True, there are big differences between the two companies. Tencent made most of its $1.8 billion in sales last year from subscription fees and gaming, whereas Facebook earns money primarily from advertising. But my reasoning is that however you extract money using the loyalty of a social-networking site's user base as leverage, the amount of money you can extract -- and how fast that will grow -- should be about the same, because the level of loyalty is the same.

Other valuation methods suggest a similar or higher number:

First, consider the value of private shares of Facebook based on transactions carried out by independent brokers and at SharesPost.com, a platform that connects buyers and sellers in the shares of private companies.According to Larry Albukerk, who brokers Facebook shares, substantial volume has changed hands recently in the $50-to-$60 range. SharesPost.com has displayed lots of trades in the same range and even above $70, but it's probably better to exclude those trades as outliers, Albukerk says. Because Facebook has about 480 million shares in the private market, he estimates, its value stands around $30 billion."There are very large, sophisticated institutional investors who are buying at a $30 billion valuation," Albukerk says. (By the way, if you want to buy Facebook stock in the private market, you're out of luck unless you are an accredited investor. This means you have to have at least $1 million in net worth or income of $200,000 to $300,000, depending on whether you are single or married.)

Analysts at Gordon Brothers Asset Advisors, which specializes in putting values on brands, think Facebook could be worth $40 billion to $60 billion. They get to that estimate by averaging the revenue, profit and enterprise value (market cap minus debt) per user at similar online companies such as Google, Yahoo, AOL (AOL, news, msgs) and eBay, and applying the same multiples to the number of Facebook users.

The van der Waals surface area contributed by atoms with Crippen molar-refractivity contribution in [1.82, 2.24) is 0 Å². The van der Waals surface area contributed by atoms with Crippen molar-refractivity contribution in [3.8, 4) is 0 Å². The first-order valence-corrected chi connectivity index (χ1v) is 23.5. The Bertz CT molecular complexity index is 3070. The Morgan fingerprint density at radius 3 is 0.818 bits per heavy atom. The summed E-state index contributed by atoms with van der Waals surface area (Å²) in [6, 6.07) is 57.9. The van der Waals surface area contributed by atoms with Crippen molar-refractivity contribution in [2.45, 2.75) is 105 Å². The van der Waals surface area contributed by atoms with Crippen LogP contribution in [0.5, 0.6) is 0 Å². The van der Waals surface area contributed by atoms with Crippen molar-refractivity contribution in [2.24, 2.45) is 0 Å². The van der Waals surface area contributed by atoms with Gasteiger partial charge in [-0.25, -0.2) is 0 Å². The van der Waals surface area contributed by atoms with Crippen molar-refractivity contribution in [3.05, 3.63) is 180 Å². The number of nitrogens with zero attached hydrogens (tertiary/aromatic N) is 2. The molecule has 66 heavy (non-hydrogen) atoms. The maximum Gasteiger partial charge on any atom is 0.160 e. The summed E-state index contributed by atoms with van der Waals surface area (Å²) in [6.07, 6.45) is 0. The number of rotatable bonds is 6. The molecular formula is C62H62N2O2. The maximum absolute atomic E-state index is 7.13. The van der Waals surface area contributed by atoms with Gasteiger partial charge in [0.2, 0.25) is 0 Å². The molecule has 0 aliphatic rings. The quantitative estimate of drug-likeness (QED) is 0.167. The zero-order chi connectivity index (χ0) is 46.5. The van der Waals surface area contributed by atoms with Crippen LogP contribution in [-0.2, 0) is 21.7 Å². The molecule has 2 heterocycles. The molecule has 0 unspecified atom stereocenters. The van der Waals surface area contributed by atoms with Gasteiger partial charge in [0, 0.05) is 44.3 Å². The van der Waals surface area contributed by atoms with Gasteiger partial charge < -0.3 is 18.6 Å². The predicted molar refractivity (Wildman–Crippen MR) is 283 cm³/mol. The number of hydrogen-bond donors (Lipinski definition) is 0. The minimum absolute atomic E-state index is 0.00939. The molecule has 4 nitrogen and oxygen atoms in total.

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The big question: How much is Facebook really worth, anyway? Valuing the world's biggest social network The anticipation is understandable. This is a website where hundreds of millions of people go daily to trade photos, catch up with friends and family, and share the trivia of their daily lives. (The details get too trivial for some, but hey, no one makes anyone look.) How can it not make money?

Recent leaks published by Reuters put Facebook's 2009 revenue at $800 million. A shop called Next Up Research believes Facebook brings in about $100 million a month. Based on those numbers and projected rapid growth, Next Up estimates the company is worth $11 billion to $12.5 billion. That's around the same estimate you get if you extrapolate from the value of a stake purchased by Digital Sky Technologies in 2009.

But I think those estimates are way off. Facebook is actually worth at least $30 billion. That's a little bigger than eBay (EBAY, news, msgs) and 50% bigger than Yahoo (YHOO, news, msgs), but just a fifth the size of its closest U.S. competitor, Google (GOOG, news, msgs). Here's my reasoning:

The company most like Facebook is a social-networking site called Tencent, listed on the Hong Kong exchange and based in China (where Facebook is banned). "Tencent is the Facebook of China," says portfolio manager Dennis Wassung of Cabot Money Management, which owns Tencent shares.

That's not the only parallel. Tencent has 428 million users, very roughly the same number as Facebook. (Facebook is expected to announce shortly it has topped 500 million users.)

Tencent has a market cap of $32 billion, and that's about what Facebook should be worth.

True, there are big differences between the two companies. Tencent made most of its $1.8 billion in sales last year from subscription fees and gaming, whereas Facebook earns money primarily from advertising. But my reasoning is that however you extract money using the loyalty of a social-networking site's user base as leverage, the amount of money you can extract -- and how fast that will grow -- should be about the same, because the level of loyalty is the same.

Other valuation methods suggest a similar or higher number:

Continued: Should you chase the IPO? More from MSN Money

 1 | 2 | 3 | next >